A drug robbery goes horribly bad, police officers get killed, and a hard as nails cop shuts down Manhattan in order to get them.
It feels like anything positive I have to say about the film is going to be generic and everything that is wrong will be thoroughly detailed. So, I’ll try to balance it out. The corruption in the police is old news. One man fighting against the system, too. The fact that racism is left out is hopeful. And shutting down Manhattan to achieve a bust is… innovative. 21 Bridges is definitely entertaining and will make you forget your problems for an hour and forty minutes. But implausibility becomes a major issue.
It’s giving me the sense that a third of the film is missing. A third of the film has been left in the editing room. In an hour and forty minutes, we don’t get enough character development. ‘Trigger’ doesn’t earn his name and yet it shows towards the end that he has skills. Ray (brilliantly played by the always brilliant Taylor Kitsch), the guy that is not to be messed with no matter what does not get the time (or opportunity) to go against ‘Trigger’ and give us, the audience, a spectacle. So, their brief encounter is anticlimactic. Then, the four hours script-time (the timeframe in which the cop killers need to get caught) must be squeezed into less than an hour screen-time with action that happens way too fast and disillusions the magic. To cut the long story short, the parallel action is at warp speed, jumping from one clue to the next, leading to resolution, leaving us with no absorption of any information. With the Russo Brothers putting on the producers’ hat, I would expect more detail, especially with character development.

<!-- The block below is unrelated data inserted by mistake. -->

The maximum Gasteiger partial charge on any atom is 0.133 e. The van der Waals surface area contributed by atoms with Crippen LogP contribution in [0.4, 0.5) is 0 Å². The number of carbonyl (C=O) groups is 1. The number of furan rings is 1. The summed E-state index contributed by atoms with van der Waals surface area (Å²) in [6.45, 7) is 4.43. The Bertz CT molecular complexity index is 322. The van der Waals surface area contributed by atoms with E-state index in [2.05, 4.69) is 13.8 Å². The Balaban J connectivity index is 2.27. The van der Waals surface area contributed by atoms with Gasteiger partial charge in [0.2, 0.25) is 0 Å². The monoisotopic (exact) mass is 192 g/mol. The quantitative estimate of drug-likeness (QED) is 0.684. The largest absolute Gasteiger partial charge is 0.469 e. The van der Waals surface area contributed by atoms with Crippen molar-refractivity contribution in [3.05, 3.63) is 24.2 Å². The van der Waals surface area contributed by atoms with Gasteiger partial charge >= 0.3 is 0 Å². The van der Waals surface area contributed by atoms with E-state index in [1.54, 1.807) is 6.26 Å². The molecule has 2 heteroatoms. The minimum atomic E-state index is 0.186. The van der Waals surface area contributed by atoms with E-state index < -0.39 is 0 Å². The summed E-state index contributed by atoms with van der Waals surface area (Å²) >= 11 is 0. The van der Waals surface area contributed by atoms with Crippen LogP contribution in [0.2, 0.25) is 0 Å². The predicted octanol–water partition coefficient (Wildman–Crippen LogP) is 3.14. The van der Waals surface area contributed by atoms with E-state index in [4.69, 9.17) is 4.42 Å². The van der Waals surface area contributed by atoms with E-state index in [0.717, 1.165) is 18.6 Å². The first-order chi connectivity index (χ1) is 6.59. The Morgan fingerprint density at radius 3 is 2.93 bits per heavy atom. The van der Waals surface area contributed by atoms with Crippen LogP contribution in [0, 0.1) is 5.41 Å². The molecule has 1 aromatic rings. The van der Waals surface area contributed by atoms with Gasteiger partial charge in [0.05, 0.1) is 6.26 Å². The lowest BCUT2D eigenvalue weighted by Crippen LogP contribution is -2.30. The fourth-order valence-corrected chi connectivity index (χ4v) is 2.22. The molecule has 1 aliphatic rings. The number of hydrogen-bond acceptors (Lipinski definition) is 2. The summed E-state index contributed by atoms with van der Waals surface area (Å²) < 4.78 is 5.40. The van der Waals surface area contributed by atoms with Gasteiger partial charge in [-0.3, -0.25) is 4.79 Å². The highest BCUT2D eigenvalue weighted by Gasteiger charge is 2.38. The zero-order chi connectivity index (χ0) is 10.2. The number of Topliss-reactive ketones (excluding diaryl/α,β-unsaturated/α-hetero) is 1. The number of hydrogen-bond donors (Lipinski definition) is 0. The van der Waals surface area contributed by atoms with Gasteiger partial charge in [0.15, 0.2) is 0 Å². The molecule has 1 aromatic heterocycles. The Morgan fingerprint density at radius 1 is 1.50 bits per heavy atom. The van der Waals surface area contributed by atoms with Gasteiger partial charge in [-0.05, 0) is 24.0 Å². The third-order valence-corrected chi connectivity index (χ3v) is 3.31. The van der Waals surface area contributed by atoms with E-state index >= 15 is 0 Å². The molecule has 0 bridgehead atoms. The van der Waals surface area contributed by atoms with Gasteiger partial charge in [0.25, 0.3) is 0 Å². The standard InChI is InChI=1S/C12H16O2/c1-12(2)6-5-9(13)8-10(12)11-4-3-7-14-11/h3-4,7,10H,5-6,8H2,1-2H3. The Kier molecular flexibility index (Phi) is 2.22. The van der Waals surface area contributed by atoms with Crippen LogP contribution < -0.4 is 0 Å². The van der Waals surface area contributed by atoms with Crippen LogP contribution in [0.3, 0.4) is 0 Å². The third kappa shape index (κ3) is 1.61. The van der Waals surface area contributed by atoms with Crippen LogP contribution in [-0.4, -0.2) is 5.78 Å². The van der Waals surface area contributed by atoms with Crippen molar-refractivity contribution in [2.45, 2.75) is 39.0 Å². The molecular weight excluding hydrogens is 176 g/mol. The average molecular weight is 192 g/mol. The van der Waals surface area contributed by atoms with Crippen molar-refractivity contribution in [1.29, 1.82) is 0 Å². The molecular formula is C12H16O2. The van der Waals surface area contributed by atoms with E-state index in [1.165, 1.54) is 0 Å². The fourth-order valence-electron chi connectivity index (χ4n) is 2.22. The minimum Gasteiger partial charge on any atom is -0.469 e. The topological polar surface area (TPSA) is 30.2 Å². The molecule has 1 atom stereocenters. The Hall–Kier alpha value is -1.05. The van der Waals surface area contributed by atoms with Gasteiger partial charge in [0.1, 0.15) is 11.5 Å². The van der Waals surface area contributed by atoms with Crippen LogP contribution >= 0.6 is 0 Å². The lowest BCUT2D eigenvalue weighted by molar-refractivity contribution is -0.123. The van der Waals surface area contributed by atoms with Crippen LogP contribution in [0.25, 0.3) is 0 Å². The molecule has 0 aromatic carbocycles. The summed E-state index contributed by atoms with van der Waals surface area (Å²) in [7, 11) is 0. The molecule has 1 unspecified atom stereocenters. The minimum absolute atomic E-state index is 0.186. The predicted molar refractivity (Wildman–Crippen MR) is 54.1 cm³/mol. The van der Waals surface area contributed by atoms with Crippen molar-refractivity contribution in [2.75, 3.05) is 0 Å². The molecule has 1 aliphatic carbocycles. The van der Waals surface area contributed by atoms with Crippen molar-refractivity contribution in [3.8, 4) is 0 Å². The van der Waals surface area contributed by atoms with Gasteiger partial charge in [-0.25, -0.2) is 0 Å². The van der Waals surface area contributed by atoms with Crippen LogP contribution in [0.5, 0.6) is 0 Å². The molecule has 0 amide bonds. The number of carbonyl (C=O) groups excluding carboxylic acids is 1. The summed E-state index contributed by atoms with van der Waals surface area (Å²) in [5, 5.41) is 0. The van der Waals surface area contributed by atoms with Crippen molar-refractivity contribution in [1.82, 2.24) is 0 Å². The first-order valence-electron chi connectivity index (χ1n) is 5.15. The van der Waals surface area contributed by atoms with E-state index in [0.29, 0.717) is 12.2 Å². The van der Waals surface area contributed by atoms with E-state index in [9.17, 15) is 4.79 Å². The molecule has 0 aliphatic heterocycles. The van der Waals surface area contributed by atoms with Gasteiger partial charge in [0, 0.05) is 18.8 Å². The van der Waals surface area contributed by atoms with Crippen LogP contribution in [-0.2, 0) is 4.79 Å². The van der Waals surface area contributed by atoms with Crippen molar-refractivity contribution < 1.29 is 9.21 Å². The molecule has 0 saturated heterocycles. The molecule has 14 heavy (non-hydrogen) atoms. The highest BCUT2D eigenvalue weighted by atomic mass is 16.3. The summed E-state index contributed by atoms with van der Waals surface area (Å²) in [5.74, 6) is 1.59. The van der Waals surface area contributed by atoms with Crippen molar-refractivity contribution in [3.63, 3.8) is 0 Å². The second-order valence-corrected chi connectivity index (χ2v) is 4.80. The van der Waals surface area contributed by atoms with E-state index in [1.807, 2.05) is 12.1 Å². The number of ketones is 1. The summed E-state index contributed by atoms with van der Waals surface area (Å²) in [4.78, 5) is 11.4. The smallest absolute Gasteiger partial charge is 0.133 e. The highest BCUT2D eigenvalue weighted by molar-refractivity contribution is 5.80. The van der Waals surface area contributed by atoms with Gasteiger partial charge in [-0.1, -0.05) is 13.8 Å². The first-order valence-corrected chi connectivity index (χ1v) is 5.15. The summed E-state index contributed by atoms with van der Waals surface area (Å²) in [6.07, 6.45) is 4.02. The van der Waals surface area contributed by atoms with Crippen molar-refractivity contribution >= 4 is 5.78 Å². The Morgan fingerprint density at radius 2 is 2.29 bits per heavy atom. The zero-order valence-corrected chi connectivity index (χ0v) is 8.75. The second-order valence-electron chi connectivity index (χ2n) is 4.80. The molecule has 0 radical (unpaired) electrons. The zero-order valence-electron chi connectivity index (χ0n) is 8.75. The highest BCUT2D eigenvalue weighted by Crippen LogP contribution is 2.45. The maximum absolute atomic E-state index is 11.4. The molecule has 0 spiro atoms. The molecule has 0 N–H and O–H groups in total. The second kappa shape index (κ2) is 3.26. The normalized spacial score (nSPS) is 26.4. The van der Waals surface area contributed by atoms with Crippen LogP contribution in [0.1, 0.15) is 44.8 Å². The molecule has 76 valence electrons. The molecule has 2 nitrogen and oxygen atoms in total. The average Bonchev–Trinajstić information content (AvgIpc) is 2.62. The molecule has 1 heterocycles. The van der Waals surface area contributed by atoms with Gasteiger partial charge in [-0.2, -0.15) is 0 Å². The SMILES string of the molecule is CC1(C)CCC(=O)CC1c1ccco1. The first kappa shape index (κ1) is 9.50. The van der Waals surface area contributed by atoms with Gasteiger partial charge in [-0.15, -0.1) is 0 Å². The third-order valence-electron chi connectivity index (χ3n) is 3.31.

To finish up on a good note, the robbery in the opening act is meticulously shot, with the editing offering clean cuts and, coincidentally, clean action. Also, Chadwick Boseman is the right man for the role and if you want to see him properly unfolding his action skills, watch Message from the King (2016).